Osman, William. Letters, Letterbook, and Diary, 1826-1946, 1993-1994, 2003 | Illinois History and Lincoln Collections
This collection contains original, photocopied, and transcribed documents relating to William Osman, a newspaper printer and owner and a civil servant from Ottawa, Illinois. His papers include correspondence, newspapers, and other materials.
Osman was born in 1819 in Gratz, Pennsylvania. As a youth, he served as an apprentice in several printers' shops in Harrisburg, Pennsylvania, and then attended Gettysburg College. In 1840, he moved to Ottawa, Illinois to begin work as a printer for the Illinois Free Trader, a Democratic newspaper. From 1843 to 1847, he shared ownership of the paper with editor John Hise. He then left the paper to enlist as a volunteer during the Mexican War alongside his brother, Moses Osman. Returning to Ottawa after the war, William and Moses became full owners of the Illinois Free Trader in 1848, when John Hise retired. In November of that same year, William married Mary Hise, John's sister.
In 1852, he gave up his stake in the paper for a position working as a clerk with the Illinois House of Representatives as an enrolling and engrossing clerk. Osman also briefly held positions with the General Land Office in Washington, D.C., and with the Chicago Democrat before he returned to Ottawa and repurchased the Free Trader in 1856. A staunch Democrat, Osman was a close friend of politicians such as Stephen A. Douglas and advocated throughout his life for the Democrats' cause. He also held several civil positions, including two terms as postmaster of Ottawa (serving from 1857 to 1859, and again from 1885 to 1889), and was a member of several local organizations. William Osman died on January 18, 1909 in Ottawa.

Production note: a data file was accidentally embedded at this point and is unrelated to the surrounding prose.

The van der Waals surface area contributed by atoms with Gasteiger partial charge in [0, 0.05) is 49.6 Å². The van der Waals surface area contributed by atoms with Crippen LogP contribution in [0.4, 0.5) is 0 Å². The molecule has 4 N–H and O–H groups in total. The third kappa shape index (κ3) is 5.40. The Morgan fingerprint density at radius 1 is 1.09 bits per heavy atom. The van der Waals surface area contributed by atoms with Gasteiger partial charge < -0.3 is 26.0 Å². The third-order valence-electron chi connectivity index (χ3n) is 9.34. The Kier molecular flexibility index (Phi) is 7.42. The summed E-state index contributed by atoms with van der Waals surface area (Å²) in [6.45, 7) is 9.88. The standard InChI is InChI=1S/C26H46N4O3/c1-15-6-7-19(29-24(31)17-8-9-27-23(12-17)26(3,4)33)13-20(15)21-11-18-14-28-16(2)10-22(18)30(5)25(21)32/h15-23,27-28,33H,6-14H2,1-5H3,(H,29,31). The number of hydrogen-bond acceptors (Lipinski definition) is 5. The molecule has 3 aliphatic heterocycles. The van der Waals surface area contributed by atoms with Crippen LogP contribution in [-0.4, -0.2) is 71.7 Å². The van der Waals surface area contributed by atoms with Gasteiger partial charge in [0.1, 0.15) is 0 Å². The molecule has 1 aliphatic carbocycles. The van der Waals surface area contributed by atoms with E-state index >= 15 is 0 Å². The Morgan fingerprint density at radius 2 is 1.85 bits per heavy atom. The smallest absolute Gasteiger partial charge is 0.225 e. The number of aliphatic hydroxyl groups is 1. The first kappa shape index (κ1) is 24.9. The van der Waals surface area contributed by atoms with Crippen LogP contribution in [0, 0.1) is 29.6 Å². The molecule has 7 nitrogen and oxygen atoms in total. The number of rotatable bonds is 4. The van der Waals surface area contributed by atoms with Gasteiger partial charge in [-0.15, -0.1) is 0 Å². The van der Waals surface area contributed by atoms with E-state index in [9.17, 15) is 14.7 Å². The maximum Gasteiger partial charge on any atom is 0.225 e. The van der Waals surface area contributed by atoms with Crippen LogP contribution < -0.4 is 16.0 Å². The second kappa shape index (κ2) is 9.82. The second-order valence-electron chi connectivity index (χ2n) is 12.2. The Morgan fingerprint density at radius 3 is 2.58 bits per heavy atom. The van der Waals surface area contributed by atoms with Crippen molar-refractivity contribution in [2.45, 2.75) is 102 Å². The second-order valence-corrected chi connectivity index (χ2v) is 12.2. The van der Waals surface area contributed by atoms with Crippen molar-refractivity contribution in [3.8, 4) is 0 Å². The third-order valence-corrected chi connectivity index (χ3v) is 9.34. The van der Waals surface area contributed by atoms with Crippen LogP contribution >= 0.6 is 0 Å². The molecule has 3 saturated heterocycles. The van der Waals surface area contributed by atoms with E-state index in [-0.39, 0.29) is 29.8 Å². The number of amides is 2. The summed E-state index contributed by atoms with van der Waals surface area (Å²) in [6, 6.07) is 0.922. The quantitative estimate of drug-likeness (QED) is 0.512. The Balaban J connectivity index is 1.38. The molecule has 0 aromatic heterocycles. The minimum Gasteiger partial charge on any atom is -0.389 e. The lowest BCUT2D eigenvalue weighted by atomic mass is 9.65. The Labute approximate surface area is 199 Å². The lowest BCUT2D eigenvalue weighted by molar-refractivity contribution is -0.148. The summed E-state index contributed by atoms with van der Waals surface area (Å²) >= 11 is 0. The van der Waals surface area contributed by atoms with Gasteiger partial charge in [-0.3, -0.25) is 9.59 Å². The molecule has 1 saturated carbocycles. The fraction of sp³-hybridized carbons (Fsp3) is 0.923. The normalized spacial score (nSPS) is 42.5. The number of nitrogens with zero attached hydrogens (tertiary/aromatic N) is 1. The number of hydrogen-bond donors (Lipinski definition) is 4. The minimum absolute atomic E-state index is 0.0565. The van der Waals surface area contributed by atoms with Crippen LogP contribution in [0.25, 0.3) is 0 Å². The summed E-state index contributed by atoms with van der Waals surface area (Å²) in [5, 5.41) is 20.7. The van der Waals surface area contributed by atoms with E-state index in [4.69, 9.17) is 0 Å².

The collection consists mostly of correspondence written to and by William Osman from 1838 to 1847. Earlier letters describe student life at Gettysburg College and discuss such topics as politics, slavery, colonization, racial attitudes, temperance, and trade unionism. Later letters reveal the concerns and aspirations of a young man trying to establish himself in the newspaper business during this era, and also contain references to religion, courtship, and emigration to the West. The collection also contains other personal papers from Osman, such as diary fragments from April 1839 and a narrative of the travels and "adventures" of William and his brother Joshua. These documents give insight into Osman's work and his life in Pennsylvania and connections to his family.
Other types of papers in the collection include a copy of the last will and testament of Osman's father, Robert; the agreement made between Osman and John Hise to dissolve their partnership at the Free Trader in 1848; and a collection of newspapers relating to Osman, his work, and contemporary events.
The collection also contains photocopies of Osman's letters, diary fragments and legal papers, and a typed transcription of Osman's letter book. Alongside these documents, there is also a bound volume of the genealogy of the Osman family, compiled by Jay M. Osman in 2003.
There is also a microfilm which includes copies of Osman's correspondence, diary, legal papers, and obituary (Microfilm Master 00-0093/1).
Professor Elizabeth M. Osman, William Osman's granddaughter, donated the collection to the Illinois Historical Survey, predecessor of the Illinois History and Lincoln Collections unit, in 1993.
View full finding aid and PDF box/folder list